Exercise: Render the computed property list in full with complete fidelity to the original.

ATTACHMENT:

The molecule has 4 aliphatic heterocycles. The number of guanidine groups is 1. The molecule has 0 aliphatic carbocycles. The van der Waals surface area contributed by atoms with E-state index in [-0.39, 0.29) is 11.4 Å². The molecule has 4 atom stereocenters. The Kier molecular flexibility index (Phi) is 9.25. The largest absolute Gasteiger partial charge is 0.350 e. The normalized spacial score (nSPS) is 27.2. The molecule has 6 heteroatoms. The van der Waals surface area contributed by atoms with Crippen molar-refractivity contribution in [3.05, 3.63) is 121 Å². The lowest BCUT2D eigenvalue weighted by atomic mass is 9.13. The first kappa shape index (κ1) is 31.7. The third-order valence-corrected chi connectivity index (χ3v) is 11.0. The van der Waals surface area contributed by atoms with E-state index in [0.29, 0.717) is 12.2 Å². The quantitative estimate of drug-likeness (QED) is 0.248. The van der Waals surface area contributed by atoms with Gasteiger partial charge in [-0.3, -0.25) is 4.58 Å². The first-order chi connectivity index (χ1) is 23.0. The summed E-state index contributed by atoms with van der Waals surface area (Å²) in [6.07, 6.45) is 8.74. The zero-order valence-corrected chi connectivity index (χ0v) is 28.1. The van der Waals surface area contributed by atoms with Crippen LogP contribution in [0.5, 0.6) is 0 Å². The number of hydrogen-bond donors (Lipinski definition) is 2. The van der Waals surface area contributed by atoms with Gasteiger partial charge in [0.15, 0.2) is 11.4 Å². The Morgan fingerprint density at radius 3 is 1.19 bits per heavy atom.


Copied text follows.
The molecule has 4 aliphatic heterocycles. The number of guanidine groups is 1. The molecule has 0 aliphatic carbocycles. The van der Waals surface area contributed by atoms with E-state index in [-0.39, 0.29) is 11.4 Å². The molecule has 4 atom stereocenters. The Kier molecular flexibility index (Phi) is 9.25. The largest absolute Gasteiger partial charge is 0.350 e. The normalized spacial score (nSPS) is 27.2. The molecule has 6 heteroatoms. The van der Waals surface area contributed by atoms with Crippen molar-refractivity contribution in [3.05, 3.63) is 121 Å². The lowest BCUT2D eigenvalue weighted by atomic mass is 9.13. The first kappa shape index (κ1) is 31.7. The third-order valence-corrected chi connectivity index (χ3v) is 11.0. The van der Waals surface area contributed by atoms with E-state index in [0.29, 0.717) is 12.2 Å². The quantitative estimate of drug-likeness (QED) is 0.248. The van der Waals surface area contributed by atoms with Gasteiger partial charge in [-0.3, -0.25) is 4.58 Å². The first-order chi connectivity index (χ1) is 23.0. The summed E-state index contributed by atoms with van der Waals surface area (Å²) in [6.07, 6.45) is 8.74. The zero-order valence-corrected chi connectivity index (χ0v) is 28.1. The van der Waals surface area contributed by atoms with Crippen LogP contribution in [0.5, 0.6) is 0 Å². The number of hydrogen-bond donors (Lipinski definition) is 2. The van der Waals surface area contributed by atoms with Gasteiger partial charge in [0.15, 0.2) is 11.4 Å². The Morgan fingerprint density at radius 3 is 1.19 bits per heavy atom.